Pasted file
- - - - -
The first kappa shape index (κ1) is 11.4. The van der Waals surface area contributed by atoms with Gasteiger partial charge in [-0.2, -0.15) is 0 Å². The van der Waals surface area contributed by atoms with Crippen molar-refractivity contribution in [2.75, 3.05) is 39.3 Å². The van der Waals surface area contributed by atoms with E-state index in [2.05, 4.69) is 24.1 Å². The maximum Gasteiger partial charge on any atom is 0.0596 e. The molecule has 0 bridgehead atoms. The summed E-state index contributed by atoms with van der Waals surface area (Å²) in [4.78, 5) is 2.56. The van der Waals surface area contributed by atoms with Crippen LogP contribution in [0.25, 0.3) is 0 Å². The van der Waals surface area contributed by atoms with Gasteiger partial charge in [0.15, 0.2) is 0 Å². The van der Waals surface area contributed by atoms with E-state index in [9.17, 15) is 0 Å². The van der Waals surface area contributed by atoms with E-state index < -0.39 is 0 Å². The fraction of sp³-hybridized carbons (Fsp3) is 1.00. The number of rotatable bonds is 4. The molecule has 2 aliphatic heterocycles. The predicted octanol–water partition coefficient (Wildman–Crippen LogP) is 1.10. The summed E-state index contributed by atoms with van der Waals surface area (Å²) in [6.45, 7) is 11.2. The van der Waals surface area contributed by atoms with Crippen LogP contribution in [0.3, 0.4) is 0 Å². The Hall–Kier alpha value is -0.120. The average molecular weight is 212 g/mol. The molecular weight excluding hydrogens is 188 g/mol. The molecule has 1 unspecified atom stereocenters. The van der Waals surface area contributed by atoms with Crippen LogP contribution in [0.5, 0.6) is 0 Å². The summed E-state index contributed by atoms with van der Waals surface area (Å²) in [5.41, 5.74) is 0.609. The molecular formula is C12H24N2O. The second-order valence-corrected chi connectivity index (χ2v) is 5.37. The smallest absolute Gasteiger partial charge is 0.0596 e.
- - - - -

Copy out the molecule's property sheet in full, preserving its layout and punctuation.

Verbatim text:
The first kappa shape index (κ1) is 11.4. The van der Waals surface area contributed by atoms with Gasteiger partial charge in [-0.2, -0.15) is 0 Å². The van der Waals surface area contributed by atoms with Crippen molar-refractivity contribution in [2.75, 3.05) is 39.3 Å². The van der Waals surface area contributed by atoms with E-state index in [2.05, 4.69) is 24.1 Å². The maximum Gasteiger partial charge on any atom is 0.0596 e. The molecule has 0 bridgehead atoms. The summed E-state index contributed by atoms with van der Waals surface area (Å²) in [4.78, 5) is 2.56. The van der Waals surface area contributed by atoms with Crippen LogP contribution in [0.25, 0.3) is 0 Å². The van der Waals surface area contributed by atoms with Gasteiger partial charge in [0.15, 0.2) is 0 Å². The van der Waals surface area contributed by atoms with E-state index in [9.17, 15) is 0 Å². The van der Waals surface area contributed by atoms with E-state index < -0.39 is 0 Å². The fraction of sp³-hybridized carbons (Fsp3) is 1.00. The number of rotatable bonds is 4. The molecule has 2 aliphatic heterocycles. The predicted octanol–water partition coefficient (Wildman–Crippen LogP) is 1.10. The summed E-state index contributed by atoms with van der Waals surface area (Å²) in [6.45, 7) is 11.2. The van der Waals surface area contributed by atoms with Crippen LogP contribution in [0.3, 0.4) is 0 Å². The Hall–Kier alpha value is -0.120. The average molecular weight is 212 g/mol. The molecular weight excluding hydrogens is 188 g/mol. The molecule has 1 unspecified atom stereocenters. The van der Waals surface area contributed by atoms with Crippen LogP contribution in [0.5, 0.6) is 0 Å². The summed E-state index contributed by atoms with van der Waals surface area (Å²) in [5.41, 5.74) is 0.609. The molecular formula is C12H24N2O. The second-order valence-corrected chi connectivity index (χ2v) is 5.37. The smallest absolute Gasteiger partial charge is 0.0596 e.